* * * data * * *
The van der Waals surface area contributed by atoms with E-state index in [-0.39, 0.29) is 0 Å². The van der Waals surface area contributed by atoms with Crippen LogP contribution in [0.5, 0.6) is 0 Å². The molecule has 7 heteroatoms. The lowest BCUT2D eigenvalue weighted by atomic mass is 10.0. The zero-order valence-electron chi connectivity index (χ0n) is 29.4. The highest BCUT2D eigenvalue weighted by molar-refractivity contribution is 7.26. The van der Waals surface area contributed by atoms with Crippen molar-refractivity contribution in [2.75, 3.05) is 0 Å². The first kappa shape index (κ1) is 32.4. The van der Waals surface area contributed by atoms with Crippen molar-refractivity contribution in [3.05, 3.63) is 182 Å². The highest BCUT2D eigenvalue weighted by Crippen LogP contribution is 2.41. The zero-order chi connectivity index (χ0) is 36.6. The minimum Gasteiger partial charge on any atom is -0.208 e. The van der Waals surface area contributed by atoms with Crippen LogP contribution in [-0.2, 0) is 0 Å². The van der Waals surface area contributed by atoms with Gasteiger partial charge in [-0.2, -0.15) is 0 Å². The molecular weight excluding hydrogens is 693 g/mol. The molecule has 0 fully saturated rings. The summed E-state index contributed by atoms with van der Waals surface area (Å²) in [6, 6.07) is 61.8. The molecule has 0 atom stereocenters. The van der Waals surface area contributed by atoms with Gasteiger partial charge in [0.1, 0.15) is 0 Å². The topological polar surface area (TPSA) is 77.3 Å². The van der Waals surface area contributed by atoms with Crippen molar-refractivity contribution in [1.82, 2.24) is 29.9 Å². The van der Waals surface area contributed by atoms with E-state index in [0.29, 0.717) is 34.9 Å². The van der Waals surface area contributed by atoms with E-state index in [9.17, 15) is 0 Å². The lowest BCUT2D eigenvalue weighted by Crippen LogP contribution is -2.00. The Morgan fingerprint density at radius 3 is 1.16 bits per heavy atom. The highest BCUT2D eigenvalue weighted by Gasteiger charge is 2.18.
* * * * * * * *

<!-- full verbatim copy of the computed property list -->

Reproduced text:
The van der Waals surface area contributed by atoms with E-state index in [-0.39, 0.29) is 0 Å². The van der Waals surface area contributed by atoms with Crippen LogP contribution in [0.5, 0.6) is 0 Å². The molecule has 7 heteroatoms. The lowest BCUT2D eigenvalue weighted by atomic mass is 10.0. The zero-order valence-electron chi connectivity index (χ0n) is 29.4. The highest BCUT2D eigenvalue weighted by molar-refractivity contribution is 7.26. The van der Waals surface area contributed by atoms with Crippen molar-refractivity contribution in [2.75, 3.05) is 0 Å². The first kappa shape index (κ1) is 32.4. The van der Waals surface area contributed by atoms with Crippen molar-refractivity contribution in [3.05, 3.63) is 182 Å². The highest BCUT2D eigenvalue weighted by Crippen LogP contribution is 2.41. The zero-order chi connectivity index (χ0) is 36.6. The minimum Gasteiger partial charge on any atom is -0.208 e. The van der Waals surface area contributed by atoms with Crippen LogP contribution in [-0.2, 0) is 0 Å². The van der Waals surface area contributed by atoms with Gasteiger partial charge in [-0.2, -0.15) is 0 Å². The molecular weight excluding hydrogens is 693 g/mol. The molecule has 0 fully saturated rings. The summed E-state index contributed by atoms with van der Waals surface area (Å²) in [6, 6.07) is 61.8. The molecule has 0 atom stereocenters. The van der Waals surface area contributed by atoms with Gasteiger partial charge in [0.1, 0.15) is 0 Å². The topological polar surface area (TPSA) is 77.3 Å². The van der Waals surface area contributed by atoms with Crippen molar-refractivity contribution in [1.82, 2.24) is 29.9 Å². The van der Waals surface area contributed by atoms with E-state index in [0.29, 0.717) is 34.9 Å². The van der Waals surface area contributed by atoms with E-state index in [9.17, 15) is 0 Å². The lowest BCUT2D eigenvalue weighted by Crippen LogP contribution is -2.00. The Morgan fingerprint density at radius 3 is 1.16 bits per heavy atom. The highest BCUT2D eigenvalue weighted by Gasteiger charge is 2.18.